Sad to admit; the tools to dramatically change the face of flight simulation already exist, but the rights to use them are tightly and jealously safeguarded.

Kinda sad, if you ask me.

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Like Bert said, ask Google what they would charge.

A developer could get a license from Google to use their scenery in the simulator, perhaps a subscription-based license. Then you wouldn't have to store all the scenery locally and would simply use Google's servers and download the data on the fly.

Dave

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Google have recently cancelled the GoogleEarth API, so after a few updates, GE will no longer be accessible for external tools.

As for money, here is my current example: accessing the Google Static Maps API (a web service that will generate maps for you) with a commercial application, has a price tag of 10000€ (ten-thousand) per year. Unfortunately, the number of downloads is limited, so buying one API key and then routing the end-user downloads through a local server is not really an option either. And that is only for static images. I wouldn't rule out the possibility that accessing their 3D data is 10 - or even 100 times more expensive. I haven't asked about that, but I did ask Google about the static maps, as I am using them in one of my addons. As a result, the addon was released as freeware, because then the API key is free too - I would never be able to break even with that kind of cost.

Don't be fooled by all those online apps and services that seem to cost nothing. If something is free on the internet , then YOU are the product.

Best regards

 

  • Upvote 1

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11 hours ago, Lurk said:

My same point. Absolutely.

And probably this is one of the problems, if not THE problem.

Sad to admit; the tools to dramatically change the face of flight simulation already exist, but the rights to use them are tightly and jealously safeguarded.

Kinda sad, if you ask me.

Running an IBM server cluster capable of handling the amount of data and online access numbers in question, the leasing alone will cost you  roughly 500.000€ per month. That is why. Add to that the cost for infrastructure and personnel... The big internet companies have IT budgets of billions of €. Of course they want to recover all cost that they can in every way possible.

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1 hour ago, Lorby_SI said:

If something is free on the internet , then YOU are the product.

So very true , next time you decide to download an app for your cellphone give the licence agreement a good read , you might be giving away more information than expected, your position , what searches were made , sites visited , even access to your text messages can be included in the permissions allowed.  Very intrusive, it used to be network tv selling advertisers your interest , now its data mining and tailored adverts .

Best CJ 

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Nah!  It's still your microwave ya gotta watch out for according to "very informed" govt. sources.  They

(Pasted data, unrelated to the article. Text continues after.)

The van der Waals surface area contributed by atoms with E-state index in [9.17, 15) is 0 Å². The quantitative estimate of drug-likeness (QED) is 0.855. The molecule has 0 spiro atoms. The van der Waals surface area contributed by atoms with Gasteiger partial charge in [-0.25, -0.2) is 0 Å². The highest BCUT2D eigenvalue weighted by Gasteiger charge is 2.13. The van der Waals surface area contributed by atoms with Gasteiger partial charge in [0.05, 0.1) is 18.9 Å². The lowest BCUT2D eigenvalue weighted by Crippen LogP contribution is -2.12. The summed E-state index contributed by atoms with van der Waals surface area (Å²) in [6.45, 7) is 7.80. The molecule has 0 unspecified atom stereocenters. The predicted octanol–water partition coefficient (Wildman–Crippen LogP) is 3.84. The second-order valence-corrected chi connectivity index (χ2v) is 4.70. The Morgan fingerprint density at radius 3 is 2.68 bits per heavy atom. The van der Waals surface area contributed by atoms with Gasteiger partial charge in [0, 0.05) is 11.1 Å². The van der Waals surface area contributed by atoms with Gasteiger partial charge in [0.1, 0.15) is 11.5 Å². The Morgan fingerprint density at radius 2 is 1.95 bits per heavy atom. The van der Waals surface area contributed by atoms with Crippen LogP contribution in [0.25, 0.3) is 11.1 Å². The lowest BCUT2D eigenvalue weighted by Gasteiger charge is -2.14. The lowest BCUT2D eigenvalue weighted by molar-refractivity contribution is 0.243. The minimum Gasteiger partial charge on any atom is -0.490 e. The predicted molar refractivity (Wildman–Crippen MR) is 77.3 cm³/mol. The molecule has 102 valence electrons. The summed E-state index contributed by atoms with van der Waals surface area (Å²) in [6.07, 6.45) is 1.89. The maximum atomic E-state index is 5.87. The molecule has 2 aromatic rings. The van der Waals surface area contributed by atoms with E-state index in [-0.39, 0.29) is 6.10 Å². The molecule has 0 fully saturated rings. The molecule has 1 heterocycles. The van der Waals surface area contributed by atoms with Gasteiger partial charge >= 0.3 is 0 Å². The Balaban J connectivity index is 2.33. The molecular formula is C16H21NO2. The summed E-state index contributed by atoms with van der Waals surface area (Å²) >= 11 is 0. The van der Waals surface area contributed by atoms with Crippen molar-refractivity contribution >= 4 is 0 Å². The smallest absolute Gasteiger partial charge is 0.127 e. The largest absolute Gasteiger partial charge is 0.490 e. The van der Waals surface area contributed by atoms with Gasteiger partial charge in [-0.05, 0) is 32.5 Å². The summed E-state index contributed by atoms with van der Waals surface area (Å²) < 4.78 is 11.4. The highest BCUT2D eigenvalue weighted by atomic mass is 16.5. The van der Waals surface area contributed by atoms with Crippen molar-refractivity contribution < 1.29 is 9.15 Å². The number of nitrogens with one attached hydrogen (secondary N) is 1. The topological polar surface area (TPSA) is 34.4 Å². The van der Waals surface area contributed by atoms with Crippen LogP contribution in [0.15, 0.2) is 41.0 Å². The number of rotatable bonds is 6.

are listening to you at this very moment!  Glad I use a "dumb" cellphone!:laugh:

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On 4/21/2017 at 4:05 AM, Lorby_SI said:

Google have recently cancelled the GoogleEarth API, so after a few updates, GE will no longer be accessible for external tools.

You might take a look at GE View 2.0.  It's free.

Bob

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Agreed that we are on the cusp of truly amazing integration of software, hardware and live data.,

You can go hunting remotely via the internet. I can foresee a time when you could fly remotely - the ultimate sim.

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4 hours ago, Propwash said:

You might take a look at GE View 2.0.  It's free.

Bob

Hello Bob,

this:

Quote

It does not work with Google Earth v.9.

Many doors are being closed to freeware offerings that rely on the online base data to be free as well.

If Google continues on the path that they are taking with GE, it will eventually be a restricted platform for (paid) Google apps only. This may not be desireable for a flightsimmer, but considering the cost of their infrastructure to host that data, it seems logical.

I suppose, if there is to be a "streamed" flightsim, it will be a paid subscription of some kind.

Best regards

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Hi Oliver,

I'm probably not as pessimistic about Googles' motives or the evolution of Google Earth.  One thing I'd like to point out, you quoted my statement, "It (GE View 2) does not work with Google Earth v.9."  The context of that statement is important to remember.  Google didn't release Earth v.9 until 18 April - just a few weeks ago, we had already completed work on and were ready to release EarthProxy 1.2, and we had not yet had time to look at Earth v.9.  On the positive side, Google says that Earth v.9 retains support for KML, which is all we need for GE View/EarthProxy.  If it supports KML, then I would expect they will publish the javascript API.  On the negative, however, they didn't release the API yet, and v.9 is compatible only with Chrome for the time being, so, indeed, we're all going to have to wait and see.

In the meantime, GE View works great with Google Earth Desktop Client and Desktop Client Pro. 

As for Google's pulling the plug on the original Earth browser plug-in, that was because browsers were deprecating NPAPI, the platform upon which Earth API was built.  And, I'd guess the release of Earth v.9 was principally motivated by a desire to get Earth on the same map rendering engine as Google Maps, so software engineering and maintenance are streamlined.

You might be right about it, but I'm not quite to the point where I think Google will move Earth to a paid subscription.

Bob